Sure, you’re going to end up being frustrated, but just keep on ignoring your puppy. Please don’t yell at him either – not only is this cruel, it’s still attention of some sort, and can still work to reinforce the very sort of behavior that you’re trying to discourage.
If your puppy isn’t at the table, he can’t very well be begging, can he? So, when you’re eating, to begin with you can move the puppy to another room, or put him in his crate. He might still whine or bark, but indisputably, this will stop your puppy from begging.
In conjunction with this, you should work with verbal commands. In other words, say something like “crate” or “bed” when you put him in the crate. Eventually, it will get to the point where your puppy responds to the verbal command by entering the crate, at which point you’ll be able to allow him the run of the house while still being able to rely on the command to get him away from the table.
This is a very useful command, and one that every dog owner should use. It will do much more than just stop your puppy from begging at the table – it can also be of great value if he picks something up that could harm him.
This is a method that’s a bit harsh, and one that I don’t especially like, but it is effective. As soon as your puppy starts begging, put him in another room. Don’t let him have food, treats or toys. The idea here is that you’re putting him in a place that he doesn’t like.
Keep the “time outs” brief, though – no more than five minutes. Then let him out. If he begs again, put him back in.
Rinse and repeat.
Make sure that everybody in your home is committed to stopping the puppy from begging. If even one person gives in, then all that the puppy learns is that this the person to go to when he wants to be fed at the table.
If you have family members that are hell-bent on feeding the puppy at the table, point out that it’s very important for a dog’s health that he have a balanced diet. Feeding from the table is only going to lead to weight problems, and possibly other health issues.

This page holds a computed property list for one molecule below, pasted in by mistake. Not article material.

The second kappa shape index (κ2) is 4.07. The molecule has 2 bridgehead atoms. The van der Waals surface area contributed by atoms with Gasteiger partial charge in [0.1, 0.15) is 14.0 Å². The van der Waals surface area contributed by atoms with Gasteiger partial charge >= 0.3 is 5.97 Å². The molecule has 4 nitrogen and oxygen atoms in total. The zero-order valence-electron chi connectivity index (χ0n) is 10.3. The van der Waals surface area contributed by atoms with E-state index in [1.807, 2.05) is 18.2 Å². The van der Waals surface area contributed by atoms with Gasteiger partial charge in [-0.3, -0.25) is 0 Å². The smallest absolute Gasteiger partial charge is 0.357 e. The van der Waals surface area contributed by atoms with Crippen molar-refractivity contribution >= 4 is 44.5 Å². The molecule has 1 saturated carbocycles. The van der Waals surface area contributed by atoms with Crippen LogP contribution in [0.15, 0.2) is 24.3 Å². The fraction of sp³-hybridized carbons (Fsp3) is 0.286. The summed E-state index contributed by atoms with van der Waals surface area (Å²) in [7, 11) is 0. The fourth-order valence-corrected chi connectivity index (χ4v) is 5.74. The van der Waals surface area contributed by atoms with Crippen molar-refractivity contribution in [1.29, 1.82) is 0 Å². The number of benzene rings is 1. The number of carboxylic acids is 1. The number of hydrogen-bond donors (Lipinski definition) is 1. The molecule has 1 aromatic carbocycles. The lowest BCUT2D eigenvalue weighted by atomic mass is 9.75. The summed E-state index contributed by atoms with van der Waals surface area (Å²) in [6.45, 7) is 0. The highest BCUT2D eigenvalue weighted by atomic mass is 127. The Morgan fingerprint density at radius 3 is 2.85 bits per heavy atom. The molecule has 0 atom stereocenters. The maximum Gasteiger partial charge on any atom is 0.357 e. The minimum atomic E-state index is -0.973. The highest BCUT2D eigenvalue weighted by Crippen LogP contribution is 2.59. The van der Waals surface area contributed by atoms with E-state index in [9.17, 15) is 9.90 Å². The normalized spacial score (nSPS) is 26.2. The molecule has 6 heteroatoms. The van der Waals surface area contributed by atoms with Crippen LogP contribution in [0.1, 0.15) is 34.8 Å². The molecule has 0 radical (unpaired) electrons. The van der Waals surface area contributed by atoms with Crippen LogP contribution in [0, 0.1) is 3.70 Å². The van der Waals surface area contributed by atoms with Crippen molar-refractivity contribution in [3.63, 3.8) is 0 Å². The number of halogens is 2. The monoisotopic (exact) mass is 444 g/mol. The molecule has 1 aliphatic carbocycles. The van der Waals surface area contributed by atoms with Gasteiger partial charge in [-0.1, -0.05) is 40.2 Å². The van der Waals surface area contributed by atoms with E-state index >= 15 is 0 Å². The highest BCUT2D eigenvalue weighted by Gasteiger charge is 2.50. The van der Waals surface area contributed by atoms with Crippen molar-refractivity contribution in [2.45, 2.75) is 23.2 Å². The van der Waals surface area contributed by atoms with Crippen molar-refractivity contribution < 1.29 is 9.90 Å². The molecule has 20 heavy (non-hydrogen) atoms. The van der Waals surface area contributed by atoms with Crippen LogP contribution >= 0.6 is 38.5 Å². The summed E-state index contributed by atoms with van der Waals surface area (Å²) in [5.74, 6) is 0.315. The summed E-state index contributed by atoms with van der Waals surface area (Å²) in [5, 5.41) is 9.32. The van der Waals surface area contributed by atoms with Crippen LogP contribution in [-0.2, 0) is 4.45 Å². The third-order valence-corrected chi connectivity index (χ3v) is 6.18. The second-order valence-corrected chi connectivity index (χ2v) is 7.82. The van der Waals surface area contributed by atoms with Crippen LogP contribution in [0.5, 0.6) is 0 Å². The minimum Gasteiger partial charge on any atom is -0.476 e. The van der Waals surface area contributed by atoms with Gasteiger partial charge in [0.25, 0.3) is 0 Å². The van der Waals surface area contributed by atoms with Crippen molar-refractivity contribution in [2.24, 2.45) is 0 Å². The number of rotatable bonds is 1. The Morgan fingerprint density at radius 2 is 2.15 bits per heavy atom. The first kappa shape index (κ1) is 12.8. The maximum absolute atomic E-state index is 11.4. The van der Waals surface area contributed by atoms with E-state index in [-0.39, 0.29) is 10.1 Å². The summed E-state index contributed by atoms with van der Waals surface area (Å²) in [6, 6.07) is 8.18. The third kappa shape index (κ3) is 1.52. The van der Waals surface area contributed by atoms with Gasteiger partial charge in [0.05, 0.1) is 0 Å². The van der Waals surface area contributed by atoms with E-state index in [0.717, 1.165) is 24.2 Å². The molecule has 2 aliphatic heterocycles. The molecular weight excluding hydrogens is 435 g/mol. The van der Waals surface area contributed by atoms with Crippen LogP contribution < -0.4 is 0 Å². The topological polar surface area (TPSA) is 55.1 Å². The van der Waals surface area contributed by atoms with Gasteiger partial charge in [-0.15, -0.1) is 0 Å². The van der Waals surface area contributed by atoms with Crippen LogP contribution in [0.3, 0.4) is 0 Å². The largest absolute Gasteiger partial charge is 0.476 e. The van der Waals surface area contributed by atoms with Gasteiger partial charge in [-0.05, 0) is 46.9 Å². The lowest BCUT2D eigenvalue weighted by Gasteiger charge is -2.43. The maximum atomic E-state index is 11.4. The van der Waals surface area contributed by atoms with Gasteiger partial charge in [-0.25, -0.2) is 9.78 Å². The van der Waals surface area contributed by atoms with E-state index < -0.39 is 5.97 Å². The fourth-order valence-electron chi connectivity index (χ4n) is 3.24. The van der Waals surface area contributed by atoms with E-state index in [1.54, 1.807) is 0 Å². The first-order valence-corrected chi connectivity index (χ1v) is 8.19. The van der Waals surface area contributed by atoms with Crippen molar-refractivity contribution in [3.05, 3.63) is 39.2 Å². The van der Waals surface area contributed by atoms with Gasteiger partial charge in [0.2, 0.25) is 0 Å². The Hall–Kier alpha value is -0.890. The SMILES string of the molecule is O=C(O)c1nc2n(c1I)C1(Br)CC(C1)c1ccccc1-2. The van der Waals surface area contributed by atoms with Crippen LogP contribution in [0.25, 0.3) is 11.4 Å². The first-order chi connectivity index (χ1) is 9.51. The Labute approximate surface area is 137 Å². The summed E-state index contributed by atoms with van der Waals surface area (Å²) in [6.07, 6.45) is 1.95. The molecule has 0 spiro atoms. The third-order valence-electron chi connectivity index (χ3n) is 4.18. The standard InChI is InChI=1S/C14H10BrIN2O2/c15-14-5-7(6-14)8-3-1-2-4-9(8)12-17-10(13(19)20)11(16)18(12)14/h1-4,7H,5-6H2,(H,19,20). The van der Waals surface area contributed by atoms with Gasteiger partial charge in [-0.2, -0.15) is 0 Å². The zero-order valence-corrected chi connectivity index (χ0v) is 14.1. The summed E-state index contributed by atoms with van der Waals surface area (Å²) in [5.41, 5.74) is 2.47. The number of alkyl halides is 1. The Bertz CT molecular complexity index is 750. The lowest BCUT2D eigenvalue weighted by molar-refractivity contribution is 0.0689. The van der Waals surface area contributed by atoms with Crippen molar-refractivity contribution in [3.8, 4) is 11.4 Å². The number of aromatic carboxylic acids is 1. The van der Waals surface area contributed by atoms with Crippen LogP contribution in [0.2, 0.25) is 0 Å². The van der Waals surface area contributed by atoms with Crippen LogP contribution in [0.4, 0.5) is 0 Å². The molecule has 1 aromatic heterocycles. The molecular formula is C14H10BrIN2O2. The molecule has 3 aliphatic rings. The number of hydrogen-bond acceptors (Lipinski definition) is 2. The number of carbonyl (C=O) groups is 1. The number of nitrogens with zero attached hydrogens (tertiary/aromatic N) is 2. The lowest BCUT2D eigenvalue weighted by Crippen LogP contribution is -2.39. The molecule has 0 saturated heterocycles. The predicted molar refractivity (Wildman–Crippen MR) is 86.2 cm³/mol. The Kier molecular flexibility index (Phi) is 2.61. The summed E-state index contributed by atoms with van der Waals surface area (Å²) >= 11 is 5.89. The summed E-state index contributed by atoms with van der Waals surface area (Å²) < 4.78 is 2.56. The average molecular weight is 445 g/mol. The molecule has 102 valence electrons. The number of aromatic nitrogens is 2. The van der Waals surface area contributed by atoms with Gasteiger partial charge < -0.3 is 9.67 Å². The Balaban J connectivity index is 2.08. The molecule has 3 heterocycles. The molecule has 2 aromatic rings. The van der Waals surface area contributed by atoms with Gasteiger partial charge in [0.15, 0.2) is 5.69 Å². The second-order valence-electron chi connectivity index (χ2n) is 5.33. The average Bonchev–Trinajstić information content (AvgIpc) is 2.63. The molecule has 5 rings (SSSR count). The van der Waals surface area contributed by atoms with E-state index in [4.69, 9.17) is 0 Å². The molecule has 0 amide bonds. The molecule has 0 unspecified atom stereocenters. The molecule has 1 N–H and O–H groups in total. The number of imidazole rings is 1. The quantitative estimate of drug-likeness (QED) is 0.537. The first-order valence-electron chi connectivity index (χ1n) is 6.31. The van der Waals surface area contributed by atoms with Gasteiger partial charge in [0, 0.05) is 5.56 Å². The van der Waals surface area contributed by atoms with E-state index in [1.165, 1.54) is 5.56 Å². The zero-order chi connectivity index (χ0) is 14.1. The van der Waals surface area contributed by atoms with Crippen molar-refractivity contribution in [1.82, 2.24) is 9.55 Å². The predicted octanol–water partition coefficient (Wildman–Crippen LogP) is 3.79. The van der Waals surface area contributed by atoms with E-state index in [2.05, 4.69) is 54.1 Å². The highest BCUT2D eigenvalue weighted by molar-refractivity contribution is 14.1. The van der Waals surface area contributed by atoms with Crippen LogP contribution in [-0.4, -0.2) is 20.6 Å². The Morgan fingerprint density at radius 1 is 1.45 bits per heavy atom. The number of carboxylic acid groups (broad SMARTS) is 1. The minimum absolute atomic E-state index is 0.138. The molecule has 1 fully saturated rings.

If someone does slip up, though, don’t panic. It’s a setback, for sure, since you’ll need to start the training all over again, but it’s not exactly the end of the world.
Dogs are masters of the guilt trip. You look at those sad eyes, and you imagine that your dog is trying to say, “I’m starving,” or “Don’t you love me anymore?” or “Al gives Hannah cookies, so he’s nice and you’re mean!”
Your dog is not starving. He knows perfectly well that you love him. And he doesn’t really think you’re mean. So, don’t fall into the guilt trap – stay strong!
If you remain consistent, it will probably only take a couple of weeks before your puppy decides that begging simply isn’t worth the effort. After all, there’s no positive outcome. If you backslide, just start again and try to be vigilant this time around.
It’s hard to stop a puppy from begging, simply because they look so darned adorable when they’re doing it. It’s not so cute, though, when you’re dealing with an adult dog. So, no matter how adorable your puppy looks when he’s trying to convince you to feed him from the table, don’t do it. It’s a lot easier to stop the behavior at the puppy stage than it is to correct it once the dog reaches adulthood.
As a footnote, I know that not everyone can be as “cold hearted” as I was. So, if you absolutely can’t resist those puppy eyes, there’s no shame in hiring a professional trainer. If you can’t be assertive when it comes to stopping your puppy from begging, there’s also a good chance that there are also other behavioral issues that you’re not comfortable dealing with. So, don’t try to do what you’re not good at – it will just result in frustration for both you and your puppy. Your veterinarian or groomer can probably recommend an animal behaviorist or trainer that can help with your puppy’s begging and other issues as well.